The UK faces increasingly unpredictable energy demands as a result of a number of factors on both the supply and consumption side. At the same time, the country's commitment to reducing its reliance on fossil fuels means that both Government and industry are looking at new, more sustainable, ways to meet demand.
Most recently, the UK signed up to a pledge to keep global temperature increases well below 2°C above pre-industrial levels as part of the Paris Agreement. To deliver on this promise, a diverse energy mix that includes renewables, and in particular solar and wind, will be needed.
The most exciting area in energy management is the falling costs associated with battery technology. This is opening up new market opportunities, creating an ever-growing business case for investment in energy storage.
The National Grid has made a significant move towards a future that embraces energy storage. By committing to support battery storage on a large scale, the increased investment will mean a reliable source of real-time energy to balance the entire grid.
The initiative centres on the provision of frequency response services called Enhanced Frequency Response (EFR) which are being procured to help National Grid balance the power system. As part of this service batteries will release small and frequent bursts of energy with a response time of less than 1 second to help balance the electricity grid. With current predictions indicating that the grid's frequency response requirement will increase by 30-40% in the next five years, it's clear that EFR is the beginning of the growth of battery technology in this sector. But we don't need to wait long at all: energy storage projects such as those in locations like Cleator and Glassenbury which have a combined capacity of 50MW, plan to be fully operational this year.
In total, the EFR tender process will result in the creation of an estimated 200MW of storage capacity. This will give the National Grid greater control over frequency deviations with a cost savings of up to £200m.
Greater capacity, lower cost
Energy storage enables more renewable energy sources to be integrated into the UK's overall power supply. This is in addition to helping to balance energy supply and demand more effectively and increasing energy security for an evolving power network.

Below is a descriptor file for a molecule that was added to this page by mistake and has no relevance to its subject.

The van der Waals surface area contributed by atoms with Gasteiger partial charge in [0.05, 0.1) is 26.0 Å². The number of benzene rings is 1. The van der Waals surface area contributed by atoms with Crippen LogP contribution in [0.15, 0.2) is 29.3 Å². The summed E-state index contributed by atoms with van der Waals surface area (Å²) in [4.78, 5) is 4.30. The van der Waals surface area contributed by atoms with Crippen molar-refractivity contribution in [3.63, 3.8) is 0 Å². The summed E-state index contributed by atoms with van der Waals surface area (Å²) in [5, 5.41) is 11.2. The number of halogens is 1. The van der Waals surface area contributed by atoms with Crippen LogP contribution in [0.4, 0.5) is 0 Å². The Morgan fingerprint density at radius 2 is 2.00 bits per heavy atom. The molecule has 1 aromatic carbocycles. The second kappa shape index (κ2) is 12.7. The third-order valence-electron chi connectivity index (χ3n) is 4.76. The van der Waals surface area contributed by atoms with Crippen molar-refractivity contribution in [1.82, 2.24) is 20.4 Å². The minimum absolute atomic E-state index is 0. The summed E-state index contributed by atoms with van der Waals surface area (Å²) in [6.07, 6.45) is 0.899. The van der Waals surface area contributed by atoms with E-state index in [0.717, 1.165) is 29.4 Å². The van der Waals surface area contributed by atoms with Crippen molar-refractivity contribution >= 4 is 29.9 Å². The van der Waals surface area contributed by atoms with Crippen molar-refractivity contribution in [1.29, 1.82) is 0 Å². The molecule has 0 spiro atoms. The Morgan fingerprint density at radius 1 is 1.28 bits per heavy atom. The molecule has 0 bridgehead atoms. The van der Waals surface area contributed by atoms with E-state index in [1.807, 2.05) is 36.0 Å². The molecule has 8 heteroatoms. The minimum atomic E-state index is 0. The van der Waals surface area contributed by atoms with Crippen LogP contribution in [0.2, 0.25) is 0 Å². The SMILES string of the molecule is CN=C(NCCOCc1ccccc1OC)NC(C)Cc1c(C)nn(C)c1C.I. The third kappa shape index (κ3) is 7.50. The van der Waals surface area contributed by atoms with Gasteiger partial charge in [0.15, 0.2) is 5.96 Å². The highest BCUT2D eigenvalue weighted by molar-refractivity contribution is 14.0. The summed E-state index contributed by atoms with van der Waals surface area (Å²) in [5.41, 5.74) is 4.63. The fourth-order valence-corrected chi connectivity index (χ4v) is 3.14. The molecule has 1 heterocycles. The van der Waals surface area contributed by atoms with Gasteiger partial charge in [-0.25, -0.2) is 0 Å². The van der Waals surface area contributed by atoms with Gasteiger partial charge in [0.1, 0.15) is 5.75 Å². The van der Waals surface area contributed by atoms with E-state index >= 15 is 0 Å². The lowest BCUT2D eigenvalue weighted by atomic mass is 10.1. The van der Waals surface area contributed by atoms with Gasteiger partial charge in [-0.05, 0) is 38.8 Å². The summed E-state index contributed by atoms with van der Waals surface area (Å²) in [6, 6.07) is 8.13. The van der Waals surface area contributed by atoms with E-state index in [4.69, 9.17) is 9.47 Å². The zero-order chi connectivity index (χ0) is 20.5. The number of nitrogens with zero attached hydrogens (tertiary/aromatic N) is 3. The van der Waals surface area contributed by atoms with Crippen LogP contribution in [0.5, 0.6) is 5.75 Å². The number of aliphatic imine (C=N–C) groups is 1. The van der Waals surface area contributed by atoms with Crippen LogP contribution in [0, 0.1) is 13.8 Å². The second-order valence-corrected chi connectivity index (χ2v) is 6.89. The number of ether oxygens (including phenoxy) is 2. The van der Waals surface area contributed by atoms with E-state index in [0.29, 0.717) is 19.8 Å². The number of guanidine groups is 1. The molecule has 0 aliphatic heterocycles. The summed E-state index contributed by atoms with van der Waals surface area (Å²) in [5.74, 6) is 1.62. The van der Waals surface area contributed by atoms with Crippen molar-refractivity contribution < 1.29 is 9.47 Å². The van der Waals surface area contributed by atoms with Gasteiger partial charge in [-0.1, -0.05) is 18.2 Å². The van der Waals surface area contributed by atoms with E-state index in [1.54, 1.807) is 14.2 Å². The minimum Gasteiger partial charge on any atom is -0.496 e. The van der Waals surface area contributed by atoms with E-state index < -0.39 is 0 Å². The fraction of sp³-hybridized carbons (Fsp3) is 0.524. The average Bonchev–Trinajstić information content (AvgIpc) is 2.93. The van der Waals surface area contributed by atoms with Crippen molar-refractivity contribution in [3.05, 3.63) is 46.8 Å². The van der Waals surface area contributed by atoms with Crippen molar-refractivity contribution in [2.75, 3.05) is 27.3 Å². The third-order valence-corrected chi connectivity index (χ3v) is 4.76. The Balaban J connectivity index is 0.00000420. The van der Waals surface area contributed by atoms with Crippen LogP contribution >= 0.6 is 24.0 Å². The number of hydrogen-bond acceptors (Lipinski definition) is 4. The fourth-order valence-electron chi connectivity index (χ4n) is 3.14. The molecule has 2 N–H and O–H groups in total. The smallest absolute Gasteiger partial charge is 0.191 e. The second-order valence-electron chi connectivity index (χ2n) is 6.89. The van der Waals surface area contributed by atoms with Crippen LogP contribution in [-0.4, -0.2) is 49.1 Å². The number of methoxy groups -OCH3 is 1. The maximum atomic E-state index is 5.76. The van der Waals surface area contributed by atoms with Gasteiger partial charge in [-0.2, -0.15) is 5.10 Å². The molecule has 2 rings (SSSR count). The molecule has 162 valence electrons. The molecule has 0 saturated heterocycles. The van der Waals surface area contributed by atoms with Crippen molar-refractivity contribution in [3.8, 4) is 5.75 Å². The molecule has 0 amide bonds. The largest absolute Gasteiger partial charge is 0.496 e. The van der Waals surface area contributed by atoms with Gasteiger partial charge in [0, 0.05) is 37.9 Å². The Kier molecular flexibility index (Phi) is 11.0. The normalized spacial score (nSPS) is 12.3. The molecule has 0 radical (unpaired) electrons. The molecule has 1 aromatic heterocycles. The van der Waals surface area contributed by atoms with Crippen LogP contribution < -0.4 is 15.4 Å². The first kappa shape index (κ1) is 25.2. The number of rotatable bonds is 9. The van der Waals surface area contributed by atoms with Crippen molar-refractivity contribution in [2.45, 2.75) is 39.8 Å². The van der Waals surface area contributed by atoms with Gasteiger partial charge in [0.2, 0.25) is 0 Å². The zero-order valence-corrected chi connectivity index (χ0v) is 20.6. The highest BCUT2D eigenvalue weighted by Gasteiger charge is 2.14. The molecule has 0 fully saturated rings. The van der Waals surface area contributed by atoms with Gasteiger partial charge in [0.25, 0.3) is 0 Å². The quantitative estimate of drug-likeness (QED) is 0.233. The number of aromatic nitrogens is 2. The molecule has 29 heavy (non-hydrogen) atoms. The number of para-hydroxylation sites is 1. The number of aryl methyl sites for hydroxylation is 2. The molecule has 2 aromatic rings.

Energy storage is not a new concept. Large scale pumped hydro storage has been part of the UK's energy system for many years. In fact, 3.523GW of electricity storage projects are currently operational of which the majority are pumped hydro. But, the introduction of lithium-ion batteries, coupled with falling costs and increased funding for research and development, means that the technology now has the potential to increase the UK's capacity for energy storage.
UK playing catch up
Although the UK and Europe have traditionally been leaders in renewable energy adoption, the UK lags behind the US when it comes to energy storage. Parts of the US, as well as Europe and South Korea, have invested heavily in battery and EFR with many plants up and running.
California, for example, has eliminated the use of diesel back-up generators and plans to install 1,200MW of energy storage by 2020. Other countries are researching ways to harness the technology such as peak shaving - a technique that allows power generated at non-peak times to be saved for busy times.
The UK, on the other hand, as part of a wider commitment to non-nuclear energy innovation, is just starting to invest seriously in energy storage. Leighton Buzzard in Bedfordshire, for example, is currently home to the biggest operating battery energy storage system in the UK. The battery plant contains 6MW of energy and cost much less than building a third main power line from the National Grid. A village in South Yorkshire is running a trial of solar technologies that uses smart batteries to store its renewable energy. The move will allow the community to run on solar 24 hours a day, 7 days a week.
As requirements continue to grow, storage will help to create a smart grid that can ensure energy is always available when and where it's needed. Investment in energy storage will help the UK tackle the negative effectives of climate change, and boosts its use of renewable sources.
Rising investor confidence in the technology coupled with Government support on major projects mean this market is now taking shape. As the UK moves further away from a carbon-intensive energy landscape, energy storage will help accomplish a truly low carbon future.Suggest a correction